A new partnership called AquaPlanet focuses on education about local food and the promotion of a rapidly emerging technology called aquaponics. Aquaponics combines elements of hydroponics and aquaculture, growing fish and vegetables in a recirculating, soil-less system.
AquaPlanet’s partners are a diverse group of professionals with backgrounds in science, entrepreneurism, business management, design and engineering, serving various locations throughout the US.
“Aquaponics is widely practiced around the world and is starting to come into its own here in the US,” said founder Bevan Suits, an industrial designer and author of The Aquaponics Guidebook. “We want to make it easy for people to understand how it can fit their situation, no matter what their resources are.”
The team includes Dr. Wayne Dorband, a Colorado-based entrepreneur with a PhD in aquaculture. Dorband is recognized as a pioneer in environmental business areas including environmental insurance and what is known as brownfield development. One of his firms is International Risk Group (IRG), which owns extensive industrial real estate holdings, including a former Ford factory in Lorain, Ohio. A plan to adapt the plant into an urban agriculture center is in development. “We have an active project also in Martinsville, Indiana, at a former Harmon Kardon plant. In Beaufort, South Carolina, we’re developing what will be the largest recirculating shrimp farm in North America. Here in Colorado we have several research projects that will prove the economic viability of aquaponics and aquaculture for urban areas,” he said. “What we’re really after is to bring food production back to our culture.” Dorband also pointed out that aquaponics is just one option in what is known as sustainable agriculture.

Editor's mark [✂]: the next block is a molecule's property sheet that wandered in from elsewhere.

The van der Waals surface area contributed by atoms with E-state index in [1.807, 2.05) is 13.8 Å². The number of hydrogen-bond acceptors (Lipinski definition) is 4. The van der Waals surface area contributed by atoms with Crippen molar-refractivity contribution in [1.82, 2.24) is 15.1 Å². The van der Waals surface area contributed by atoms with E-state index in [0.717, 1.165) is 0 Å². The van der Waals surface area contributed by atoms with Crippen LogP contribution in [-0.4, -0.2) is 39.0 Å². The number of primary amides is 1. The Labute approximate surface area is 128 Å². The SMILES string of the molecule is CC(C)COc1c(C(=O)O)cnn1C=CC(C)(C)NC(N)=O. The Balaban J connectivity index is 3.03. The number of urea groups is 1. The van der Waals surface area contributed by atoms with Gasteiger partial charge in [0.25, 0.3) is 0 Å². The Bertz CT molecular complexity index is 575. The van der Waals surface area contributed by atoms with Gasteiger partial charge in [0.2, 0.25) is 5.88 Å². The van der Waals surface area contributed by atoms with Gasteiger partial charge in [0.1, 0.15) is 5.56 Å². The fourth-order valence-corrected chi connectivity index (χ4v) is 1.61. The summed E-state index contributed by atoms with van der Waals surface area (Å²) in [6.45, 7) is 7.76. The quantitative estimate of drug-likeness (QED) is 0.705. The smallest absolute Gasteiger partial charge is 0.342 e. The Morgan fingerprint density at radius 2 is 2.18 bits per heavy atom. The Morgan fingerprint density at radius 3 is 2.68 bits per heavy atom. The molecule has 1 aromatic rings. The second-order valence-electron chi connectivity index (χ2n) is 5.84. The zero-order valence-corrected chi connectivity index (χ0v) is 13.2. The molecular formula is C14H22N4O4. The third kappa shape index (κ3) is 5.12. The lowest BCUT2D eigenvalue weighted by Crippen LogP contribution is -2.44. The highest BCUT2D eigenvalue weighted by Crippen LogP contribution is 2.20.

Another partner is Travis Hughey, a master marine mechanic who discovered aquaponics several years ago and invented what’s known as “barrelponics” using recycled plastic drums. “As a Christian, my motivation is to feed the hungry, starting with my own family,” he said. “Sustainable technology like aquaponics is the key. We’ve got to get people thinking like producers, not just consumers, and give them the tools to do it themselves.” Hughey’s expertise is in demand worldwide and he has projects in Africa, Asia, and the Middle East. He is currently engineering a project in Yan Ji, China and is expected to begin another in Lebanon this fall.
“With Travis we have the opportunity to show that sustainable technology and local food cuts across political and cultural boundaries. This whole